the groves of academe

the groves of academe

Institutions of higher learning, such as colleges and universities, or higher learning in general. I've spent my whole career in the groves of academe, so transitioning to the corporate sector will be difficult.
See also: academe, grove, of

groves of Academe

the academic community. literary
This phrase alludes to the Roman poet Horace's Epistles, in which he says: Atque inter silvas Academi quaerere verum ‘and seek for truth in the groves of Academe’. The Academia was a grove near ancient Athens where a number of philosophers, Plato among them, taught their pupils.
See also: academe, grove, of

groves of academe

An institution of higher education (college or university), or those associated with it. This term refers to an actual place in ancient Greece, the Grove of Academus, an olive grove outside Athens presented by the Spartans to the Athenian hero Achilles, who had helped to rescue Helen. About 387 b.c. Plato had a house and garden adjoining this place, where he would meet with his students, and his school of philosophy came to be called, after it, Academia. Years later, the Roman poet Horace referred to it (Epistles, 20 b.c.): “To seek for truth in the groves of Academe”; and John Milton also referred to it in Paradise Regained (1671). Today the term is often used ironically, as by Mary McCarthy, who made it the title of her satirical novel The Groves of Academe (1953).
See also: academe, grove, of
References in periodicals archive ?
The word 'campus' comes from the Latin word for 'field.' Classical literature enjoined students to seek truth in 'the groves of Academe.'
True philosophy is flinted on the streets, not in the groves of academe.
Graduate programs must disabuse students from such fictions, discourage them from overspecialization, and instead train students for a wider range of employment opportunities in academia and beyond: teaching at community colleges, working for non-profits, or finding employment beyond the groves of academe in the private sector.
Mapping Irish Theatre: Theories of Space and Place is a rare beast in the groves of academe: a readable, intelligent and thought provoking book that is accessible to both students and teachers.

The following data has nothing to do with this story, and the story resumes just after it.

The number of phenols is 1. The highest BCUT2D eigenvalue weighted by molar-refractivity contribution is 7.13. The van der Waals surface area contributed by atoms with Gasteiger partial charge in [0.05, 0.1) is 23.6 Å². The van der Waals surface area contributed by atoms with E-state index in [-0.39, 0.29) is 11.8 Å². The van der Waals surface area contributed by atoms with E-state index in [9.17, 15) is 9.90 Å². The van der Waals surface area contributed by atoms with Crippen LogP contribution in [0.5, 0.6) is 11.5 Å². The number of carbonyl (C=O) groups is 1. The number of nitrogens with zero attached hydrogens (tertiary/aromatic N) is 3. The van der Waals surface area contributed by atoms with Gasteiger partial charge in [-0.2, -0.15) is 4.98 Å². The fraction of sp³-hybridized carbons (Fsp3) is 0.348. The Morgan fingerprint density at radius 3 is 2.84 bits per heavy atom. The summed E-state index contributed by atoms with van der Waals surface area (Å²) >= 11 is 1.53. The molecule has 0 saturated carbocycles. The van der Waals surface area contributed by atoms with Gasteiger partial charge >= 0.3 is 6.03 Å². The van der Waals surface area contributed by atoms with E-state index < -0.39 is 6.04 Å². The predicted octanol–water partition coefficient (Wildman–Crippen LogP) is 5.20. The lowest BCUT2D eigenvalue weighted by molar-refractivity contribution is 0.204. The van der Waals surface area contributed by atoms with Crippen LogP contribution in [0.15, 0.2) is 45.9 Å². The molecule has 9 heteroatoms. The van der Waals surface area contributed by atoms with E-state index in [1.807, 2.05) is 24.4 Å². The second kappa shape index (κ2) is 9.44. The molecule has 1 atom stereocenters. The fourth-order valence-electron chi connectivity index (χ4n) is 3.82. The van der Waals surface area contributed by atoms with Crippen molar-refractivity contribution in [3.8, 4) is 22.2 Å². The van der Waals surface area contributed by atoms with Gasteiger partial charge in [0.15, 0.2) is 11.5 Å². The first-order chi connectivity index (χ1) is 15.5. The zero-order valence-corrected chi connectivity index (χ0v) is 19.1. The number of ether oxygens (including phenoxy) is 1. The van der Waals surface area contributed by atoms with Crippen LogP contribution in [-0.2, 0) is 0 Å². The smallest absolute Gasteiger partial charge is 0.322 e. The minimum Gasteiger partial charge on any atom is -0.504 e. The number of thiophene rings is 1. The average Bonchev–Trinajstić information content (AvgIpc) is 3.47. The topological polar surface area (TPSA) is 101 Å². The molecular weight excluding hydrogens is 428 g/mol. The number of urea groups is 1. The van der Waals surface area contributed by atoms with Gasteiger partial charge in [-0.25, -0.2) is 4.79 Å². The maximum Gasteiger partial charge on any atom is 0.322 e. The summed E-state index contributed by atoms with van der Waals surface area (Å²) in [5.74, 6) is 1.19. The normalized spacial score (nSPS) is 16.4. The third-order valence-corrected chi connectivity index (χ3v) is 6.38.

But fortunately, in most cases the real world moves on despite the efforts of those of us in the groves of academe to pretend it doesn't exist.
Although musical comedy became her first love, she enjoyed her three years in the groves of academe and wanted more.
This, for a while, united the sons of toil with the soft-palmed Marxists, who were already plucking fruit along the groves of academe.
Second, a Professor Johnston has written from the Groves of Academe complaining about the absence of academic geography in the magazine (Editor's letter).
Peate is a writer who wears her intelligence lightly, taking you on an entertaining romp around an archaeological dig, Winchester Cathedral, the groves of Academe, and the art of forensic reconstruction.
Often viewed as an "academic first and film critic second, Wood has provided a model for film scholars to follow in communicating beyond the groves of academe. He remains Canada's most respected film critic, famed for his Hitchcock studies as well as how his own coming out as a gay man marked a shift in his critical perspective.
Collins proves that if a tree falls in the groves of academe and no one is there to hear it or see it fall, it will still get deconstructed and analyzed to death." ROBERT ALLEN PAPINCHAK
Business interests have been grazing in the groves of academe for at least a century, and their presence has always troubled people concerned with academic freedom and the ability of institutions of higher learning to pursue research unfettered by the dictates of profit-seeking.
If these incidents were just matters of yet another faculty member falling victim to the ludicrously bitter internecine feuds over ephemera that flare so frequently in the Groves of Academe, they would not deserve the newspaper industry's attention.
Meanwhile, over in the groves of academe, Native-American activist Ward Churchill was disinvited from a speaking engagement at Hamilton College because of an essay in which he called the CIA office workers who died in the World Trade Center "little Eichmanns." Not to be outdone, Bill O'Reilly, in a column on his website, called the entire tenure system "a dastardly con that protects teachers for life.
Or maybe in the groves of academe, not all offensive speech is created equal.